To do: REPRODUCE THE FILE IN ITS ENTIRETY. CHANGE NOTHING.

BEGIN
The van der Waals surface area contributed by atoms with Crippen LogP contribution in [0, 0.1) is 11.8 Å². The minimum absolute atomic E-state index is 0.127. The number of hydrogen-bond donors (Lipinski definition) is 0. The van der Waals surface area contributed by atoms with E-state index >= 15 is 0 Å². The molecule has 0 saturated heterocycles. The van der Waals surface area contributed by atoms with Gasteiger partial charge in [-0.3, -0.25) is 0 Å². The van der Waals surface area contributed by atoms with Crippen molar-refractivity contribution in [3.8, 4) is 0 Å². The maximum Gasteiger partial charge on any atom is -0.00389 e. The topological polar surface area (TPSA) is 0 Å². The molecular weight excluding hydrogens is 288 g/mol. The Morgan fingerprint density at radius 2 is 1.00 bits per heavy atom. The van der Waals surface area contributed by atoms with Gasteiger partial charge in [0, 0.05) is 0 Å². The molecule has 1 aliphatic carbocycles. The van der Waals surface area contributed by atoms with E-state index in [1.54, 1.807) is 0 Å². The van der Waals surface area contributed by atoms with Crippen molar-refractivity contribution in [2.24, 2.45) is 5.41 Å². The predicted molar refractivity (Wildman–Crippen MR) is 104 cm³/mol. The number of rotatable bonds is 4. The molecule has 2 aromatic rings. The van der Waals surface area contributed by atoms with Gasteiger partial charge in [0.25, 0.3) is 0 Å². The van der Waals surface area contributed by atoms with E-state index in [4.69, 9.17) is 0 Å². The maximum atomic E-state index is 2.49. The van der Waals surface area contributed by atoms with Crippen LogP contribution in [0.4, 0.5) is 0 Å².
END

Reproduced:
The van der Waals surface area contributed by atoms with Crippen LogP contribution in [0, 0.1) is 11.8 Å². The minimum absolute atomic E-state index is 0.127. The number of hydrogen-bond donors (Lipinski definition) is 0. The van der Waals surface area contributed by atoms with E-state index >= 15 is 0 Å². The molecule has 0 saturated heterocycles. The van der Waals surface area contributed by atoms with Gasteiger partial charge in [-0.3, -0.25) is 0 Å². The van der Waals surface area contributed by atoms with Crippen molar-refractivity contribution in [3.8, 4) is 0 Å². The maximum Gasteiger partial charge on any atom is -0.00389 e. The topological polar surface area (TPSA) is 0 Å². The molecular weight excluding hydrogens is 288 g/mol. The Morgan fingerprint density at radius 2 is 1.00 bits per heavy atom. The van der Waals surface area contributed by atoms with Gasteiger partial charge in [0, 0.05) is 0 Å². The molecule has 1 aliphatic carbocycles. The van der Waals surface area contributed by atoms with E-state index in [1.54, 1.807) is 0 Å². The van der Waals surface area contributed by atoms with Crippen molar-refractivity contribution in [2.24, 2.45) is 5.41 Å². The predicted molar refractivity (Wildman–Crippen MR) is 104 cm³/mol. The number of rotatable bonds is 4. The molecule has 2 aromatic rings. The van der Waals surface area contributed by atoms with Gasteiger partial charge in [0.25, 0.3) is 0 Å². The van der Waals surface area contributed by atoms with E-state index in [4.69, 9.17) is 0 Å². The maximum atomic E-state index is 2.49. The van der Waals surface area contributed by atoms with Crippen LogP contribution in [0.4, 0.5) is 0 Å².